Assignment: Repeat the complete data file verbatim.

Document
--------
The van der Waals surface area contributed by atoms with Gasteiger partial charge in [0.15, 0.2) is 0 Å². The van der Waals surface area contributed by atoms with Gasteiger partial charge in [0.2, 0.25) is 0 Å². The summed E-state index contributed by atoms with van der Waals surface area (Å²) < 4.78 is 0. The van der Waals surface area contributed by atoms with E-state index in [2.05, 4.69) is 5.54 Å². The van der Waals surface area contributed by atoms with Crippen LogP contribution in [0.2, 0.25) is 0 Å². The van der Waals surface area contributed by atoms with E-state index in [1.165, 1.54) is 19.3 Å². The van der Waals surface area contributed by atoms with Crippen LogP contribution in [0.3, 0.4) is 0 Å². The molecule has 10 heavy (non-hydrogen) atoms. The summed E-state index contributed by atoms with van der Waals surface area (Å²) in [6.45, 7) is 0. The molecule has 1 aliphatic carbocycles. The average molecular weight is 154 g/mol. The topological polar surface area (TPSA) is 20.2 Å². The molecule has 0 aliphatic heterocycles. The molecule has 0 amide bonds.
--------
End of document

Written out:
The van der Waals surface area contributed by atoms with Gasteiger partial charge in [0.15, 0.2) is 0 Å². The van der Waals surface area contributed by atoms with Gasteiger partial charge in [0.2, 0.25) is 0 Å². The summed E-state index contributed by atoms with van der Waals surface area (Å²) < 4.78 is 0. The van der Waals surface area contributed by atoms with E-state index in [2.05, 4.69) is 5.54 Å². The van der Waals surface area contributed by atoms with Crippen LogP contribution in [0.2, 0.25) is 0 Å². The van der Waals surface area contributed by atoms with E-state index in [1.165, 1.54) is 19.3 Å². The van der Waals surface area contributed by atoms with Crippen LogP contribution in [0.3, 0.4) is 0 Å². The molecule has 10 heavy (non-hydrogen) atoms. The summed E-state index contributed by atoms with van der Waals surface area (Å²) in [6.45, 7) is 0. The molecule has 1 aliphatic carbocycles. The average molecular weight is 154 g/mol. The topological polar surface area (TPSA) is 20.2 Å². The molecule has 0 aliphatic heterocycles. The molecule has 0 amide bonds.